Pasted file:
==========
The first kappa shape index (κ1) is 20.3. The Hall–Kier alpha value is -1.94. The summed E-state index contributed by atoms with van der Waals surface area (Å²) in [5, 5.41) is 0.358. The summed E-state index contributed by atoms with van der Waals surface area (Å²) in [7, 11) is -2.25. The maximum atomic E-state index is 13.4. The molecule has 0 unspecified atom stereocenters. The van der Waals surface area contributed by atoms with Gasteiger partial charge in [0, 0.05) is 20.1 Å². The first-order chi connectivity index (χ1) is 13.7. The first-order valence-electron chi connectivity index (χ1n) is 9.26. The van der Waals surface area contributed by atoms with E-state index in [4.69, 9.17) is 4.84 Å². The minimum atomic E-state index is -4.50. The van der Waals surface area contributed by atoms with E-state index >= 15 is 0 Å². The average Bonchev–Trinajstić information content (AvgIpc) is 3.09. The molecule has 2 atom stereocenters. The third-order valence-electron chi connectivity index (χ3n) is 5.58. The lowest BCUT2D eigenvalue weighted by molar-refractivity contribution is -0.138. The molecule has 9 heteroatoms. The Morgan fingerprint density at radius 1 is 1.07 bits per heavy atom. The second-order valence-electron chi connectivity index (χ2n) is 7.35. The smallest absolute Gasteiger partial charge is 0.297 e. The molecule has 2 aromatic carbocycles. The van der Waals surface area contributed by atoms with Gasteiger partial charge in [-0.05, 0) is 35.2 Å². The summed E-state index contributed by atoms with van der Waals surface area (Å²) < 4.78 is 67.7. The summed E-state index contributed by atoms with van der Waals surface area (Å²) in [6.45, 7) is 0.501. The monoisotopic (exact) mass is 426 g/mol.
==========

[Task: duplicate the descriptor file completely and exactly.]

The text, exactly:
The first kappa shape index (κ1) is 20.3. The Hall–Kier alpha value is -1.94. The summed E-state index contributed by atoms with van der Waals surface area (Å²) in [5, 5.41) is 0.358. The summed E-state index contributed by atoms with van der Waals surface area (Å²) in [7, 11) is -2.25. The maximum atomic E-state index is 13.4. The molecule has 0 unspecified atom stereocenters. The van der Waals surface area contributed by atoms with Gasteiger partial charge in [0, 0.05) is 20.1 Å². The first-order chi connectivity index (χ1) is 13.7. The first-order valence-electron chi connectivity index (χ1n) is 9.26. The van der Waals surface area contributed by atoms with E-state index in [4.69, 9.17) is 4.84 Å². The minimum atomic E-state index is -4.50. The van der Waals surface area contributed by atoms with E-state index >= 15 is 0 Å². The average Bonchev–Trinajstić information content (AvgIpc) is 3.09. The molecule has 2 atom stereocenters. The third-order valence-electron chi connectivity index (χ3n) is 5.58. The lowest BCUT2D eigenvalue weighted by molar-refractivity contribution is -0.138. The molecule has 9 heteroatoms. The Morgan fingerprint density at radius 1 is 1.07 bits per heavy atom. The second-order valence-electron chi connectivity index (χ2n) is 7.35. The smallest absolute Gasteiger partial charge is 0.297 e. The molecule has 2 aromatic carbocycles. The van der Waals surface area contributed by atoms with Gasteiger partial charge in [-0.05, 0) is 35.2 Å². The summed E-state index contributed by atoms with van der Waals surface area (Å²) < 4.78 is 67.7. The summed E-state index contributed by atoms with van der Waals surface area (Å²) in [6.45, 7) is 0.501. The monoisotopic (exact) mass is 426 g/mol.